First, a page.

Oprah: “we’ll continue to be lost”
Yep. True. Agree. Mark another point down for Oprah. Until we return to the church “with the core moral center” and hold that church as being central to our lives, we’ll “continue to be lost”. Amen. We need God or we’re lost.
Oprah: “storytelling is a form of a new religion”
Wait, huh?! I have no idea what Oprah means here. I will say this, storytelling, as in, the Gospel, is not a new religion. Let’s tell that story more. Let’s gather around that story and be inspired and get filled.
So, what’s the real problem?
Professor Jillian Peterson and sociologist James Densley offer an interesting look at America’s mass-shooters in the LA Times. They’ve studied every shooter since 1966, and the majority have four things in common:
- early childhood trauma and exposure to violence at a young age
- nearly all are longtime loners with an identifiable “crisis point” (think getting fired or expelled from school)
- seeking “validation” in extreme communities and especially online
- they are men.
I’ve seen where most if not all of the shooters were from fatherless homes. For fatherless children, we know the stats. In my work with National Fatherhood Initiative and Prison Fellowship, I know when dad’s absent, a child is:
- 2X more likely to be in prison if dad’s in prison
- 4X more likely to be in poverty
- 9X more likely to become a high school dropout
While it’s unclear if all of the shooters had absent fathers, our biggest problem isn’t simply absent fathers. It’s too easy to point fingers and blame the folks not in the room.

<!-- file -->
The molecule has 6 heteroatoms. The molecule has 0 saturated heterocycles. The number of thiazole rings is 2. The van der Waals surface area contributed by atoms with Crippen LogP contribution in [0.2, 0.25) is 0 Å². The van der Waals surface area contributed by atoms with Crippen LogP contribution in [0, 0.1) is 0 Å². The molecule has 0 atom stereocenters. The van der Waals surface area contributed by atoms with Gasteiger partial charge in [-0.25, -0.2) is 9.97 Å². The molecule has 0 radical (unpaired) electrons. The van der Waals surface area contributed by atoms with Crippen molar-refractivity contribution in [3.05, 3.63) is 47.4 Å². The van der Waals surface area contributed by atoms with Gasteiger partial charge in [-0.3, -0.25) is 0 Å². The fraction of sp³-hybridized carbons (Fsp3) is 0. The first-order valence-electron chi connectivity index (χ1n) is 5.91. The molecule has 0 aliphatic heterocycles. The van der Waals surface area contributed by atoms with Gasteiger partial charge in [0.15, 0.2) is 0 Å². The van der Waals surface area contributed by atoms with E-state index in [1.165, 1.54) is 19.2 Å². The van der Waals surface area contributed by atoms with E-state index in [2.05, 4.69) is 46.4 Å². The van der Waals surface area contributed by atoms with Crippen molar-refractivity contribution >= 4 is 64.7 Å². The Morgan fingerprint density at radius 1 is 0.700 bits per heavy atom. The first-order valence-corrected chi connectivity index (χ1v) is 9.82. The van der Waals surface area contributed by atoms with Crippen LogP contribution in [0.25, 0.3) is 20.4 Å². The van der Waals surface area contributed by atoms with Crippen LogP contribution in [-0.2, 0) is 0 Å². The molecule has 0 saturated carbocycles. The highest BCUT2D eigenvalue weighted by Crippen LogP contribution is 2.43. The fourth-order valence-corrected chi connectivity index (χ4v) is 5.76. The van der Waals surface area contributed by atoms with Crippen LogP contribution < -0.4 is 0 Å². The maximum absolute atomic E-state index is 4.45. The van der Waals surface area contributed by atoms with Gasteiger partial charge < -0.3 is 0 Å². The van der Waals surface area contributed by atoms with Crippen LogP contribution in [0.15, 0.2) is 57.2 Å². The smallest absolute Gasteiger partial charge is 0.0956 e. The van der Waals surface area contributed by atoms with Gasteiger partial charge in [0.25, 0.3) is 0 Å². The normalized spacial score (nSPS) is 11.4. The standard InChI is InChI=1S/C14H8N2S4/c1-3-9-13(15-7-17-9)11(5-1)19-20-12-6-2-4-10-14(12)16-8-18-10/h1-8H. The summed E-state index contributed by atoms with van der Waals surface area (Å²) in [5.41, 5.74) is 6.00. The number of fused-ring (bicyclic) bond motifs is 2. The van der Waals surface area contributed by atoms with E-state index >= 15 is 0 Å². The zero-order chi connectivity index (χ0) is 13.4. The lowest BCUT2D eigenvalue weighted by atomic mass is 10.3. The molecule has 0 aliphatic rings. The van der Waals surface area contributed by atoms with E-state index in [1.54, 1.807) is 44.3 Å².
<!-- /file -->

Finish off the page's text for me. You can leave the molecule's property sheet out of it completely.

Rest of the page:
If you watch the above video closely, toward the end, the Fox News reporter says, “People without purpose can be very dangerous.”
I’d add to this, “People without the right purpose can be very dangerous.” Most if not all of these shooters had disengaged dads—but they had purpose—their own evil purpose.
Our biggest problem is the disengaged dad. The dad who’s in the home but has no purpose—has no bigger intention for his family. It’s you and me, the church-goin’ dad who’s in the home but not actively engaged and making disciples. Dads who live our lives pointing to everything else in this world, including ourselves, instead of pointing to God.
When we ask dads what their biggest challenges are, and we ask all the time. The few top challenges always rise to the top from dads:
- overwhelmed with time pressures
- communication issues
- not sure how to get started
How can we fix what’s missing?
When I see this list of challenges from dads, I’m reminded of C. S. Lewis in The Screwtape Letters, where Uncle Screwtape counseled Nephew Wormwood, as Lewis writes: